In accordance with the invention, the synchronizing signal is gated to prevent this occurrence.
Clock 31 generates a pulse signal 45, each positive going signal transition being in synchronism with the start of ramp 32. Pulse signal 45 is connected with a delay circuit 46 in which its falling edge is delayed for a time preferably of the order of 75 percent of the period of clock 31. The delayed pulse 45 is connected through inverter 47 with one input of AND circuit 48. The synchronizing signal 50 from a suitable source is connected with the other input of AND circuit 48. If a synchronizing signal occurs at a time other than the occurrence of delayed clock pulse 45, the synchronizing signal is passed to the clock and synchronizes its operation. If, however, the synchronizing signal occurs during the delayed pulse 45, the synchronizing signal is blocked so that clock 31 is not reset and the ramp 32 is not restarted in a circumstance which would cause saturation of output transformer 13 and failure of the power switches.
Some of the time relationships involved are illustrated by the signal waveforms of FIG. 2. The signal wavefrom of FIG. 2(a) represents the delayed clock pulses at the output of delay circuit 46 after inversion. FIG. 2(b) shows the synchronizing pulses 50 and FIG. 2(c) the ramp 32 from the block 31. The left portion of FIG. 2 illustrates conditions before the synchronizing signals 50 are applied to the inverter. The positive going signal transition 52 of the delayed and inverted clock pulse signal follows the start 53 of ramp signal 32, FIG. 2(c) by a time greater than half the period of the clock and preferably of the order of 75 percent of the clock period. The switch control signal 33 is shown at FIG. 2(d). The trailing edge 54 of a switch control signal occurs when the ramp signal 32 exceeds the error signal Ve, FIG. 2(c).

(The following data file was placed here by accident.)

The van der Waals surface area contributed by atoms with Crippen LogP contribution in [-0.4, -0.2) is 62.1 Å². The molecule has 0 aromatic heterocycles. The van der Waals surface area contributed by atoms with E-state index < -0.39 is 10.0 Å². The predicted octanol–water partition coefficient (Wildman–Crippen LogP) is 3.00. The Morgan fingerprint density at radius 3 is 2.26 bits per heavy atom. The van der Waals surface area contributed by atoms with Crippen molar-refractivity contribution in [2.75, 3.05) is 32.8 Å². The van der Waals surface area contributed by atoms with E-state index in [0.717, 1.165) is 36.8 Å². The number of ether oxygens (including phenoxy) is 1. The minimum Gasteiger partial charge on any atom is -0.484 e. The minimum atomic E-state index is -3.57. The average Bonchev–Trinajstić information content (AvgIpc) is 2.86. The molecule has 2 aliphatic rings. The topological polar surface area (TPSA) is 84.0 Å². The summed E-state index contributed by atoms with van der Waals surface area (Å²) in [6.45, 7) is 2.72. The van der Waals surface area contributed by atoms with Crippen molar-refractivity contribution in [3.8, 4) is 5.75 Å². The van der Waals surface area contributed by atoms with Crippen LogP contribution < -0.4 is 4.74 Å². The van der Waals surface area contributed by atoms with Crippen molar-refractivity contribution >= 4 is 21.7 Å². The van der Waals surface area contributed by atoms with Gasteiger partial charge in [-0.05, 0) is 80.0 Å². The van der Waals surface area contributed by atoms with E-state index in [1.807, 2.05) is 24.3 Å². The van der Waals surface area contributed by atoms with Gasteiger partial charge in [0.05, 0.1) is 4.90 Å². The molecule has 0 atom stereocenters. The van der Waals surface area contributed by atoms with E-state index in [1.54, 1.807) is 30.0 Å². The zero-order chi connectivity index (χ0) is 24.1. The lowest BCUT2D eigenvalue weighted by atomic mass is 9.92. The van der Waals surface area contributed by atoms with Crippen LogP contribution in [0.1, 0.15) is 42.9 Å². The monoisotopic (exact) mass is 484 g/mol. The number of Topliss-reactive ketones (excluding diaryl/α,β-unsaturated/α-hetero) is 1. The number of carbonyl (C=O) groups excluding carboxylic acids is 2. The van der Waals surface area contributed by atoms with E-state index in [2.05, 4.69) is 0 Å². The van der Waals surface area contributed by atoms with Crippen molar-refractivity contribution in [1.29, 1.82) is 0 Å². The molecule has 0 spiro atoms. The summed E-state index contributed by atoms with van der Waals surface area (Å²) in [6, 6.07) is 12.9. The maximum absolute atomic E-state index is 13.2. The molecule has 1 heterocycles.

If a synchronizing signal should occur during the initial portion of a ramp, as indicated in broken lines at 56 and the sync signals were applied to the clock 31, the ramp would restart as indicated in broken lines 57. The power switch current pulse width ratio may exceed that which can be compensated by the flux balance signal processor 42 resulting in saturation and circuit failure. In accordance with the invention, however, the synchronizing pulses 50 are gated by the delayed clock signal of FIG. 2(c). The transition of the ramp signals 32 from unsynchronized to synchronized operation of the clock occurs smoothly. The cycle-to-cycle variations in current pulse width does not exceed that which can be compensated by the flux balance signal processor 42 and a saturation condition does not occur in the output transformer 13.
Alternatively, the gating signal to AND circuit 48 can be developed from the output 33 of comparator 30 or from the drive signals to switches 15, 16.
|Cited Patent||Filing date||Publication date||Applicant||Title|
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|Citing Patent||Filing date||Publication date||Applicant||Title|
|US4843532 *||Jul 1, 1988||Jun 27, 1989||General Electric Company||Regulating pulse width modulator for power supply with high speed shutoff|
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|US5255179 *||Jun 28, 1991||Oct 19, 1993||Zekan Boze N||Switched mode power supply for single-phase boost commercial AC users in the range of 1 kw to 10 kw|
|US5590033 *||Mar 16, 1993||Dec 31, 1996||Yamaha Corporation||Power source apparatus|
|US20060097581 *||Nov 5, 2004||May 11, 2006||Chun-Ching Chang||Push-pull device using in output of uninterruptible power system|
|U.S. Classification||363/26, 363/56.06, 363/134|
|International Classification||H02M1/40, H02M3/337|
|Cooperative Classification||H02M3/3378, H02M1/40|
|European Classification||H02M3/337C2, H02M1/40|
|May 11, 1983||AS||Assignment|
Owner name: SUNDSTRAND CORPORATION A DE CORP.
Free format text: ASSIGNMENT OF ASSIGNORS INTEREST.;ASSIGNORS:CHETTY, P. R. K.;FAIR, DONALD G.;REEL/FRAME:004125/0934
Effective date: 19830330
|May 31, 1988||REMI||Maintenance fee reminder mailed|
|Oct 30, 1988||LAPS||Lapse for failure to pay maintenance fees|
|Jan 17, 1989||FP||Expired due to failure to pay maintenance fee|
Effective date: 19881030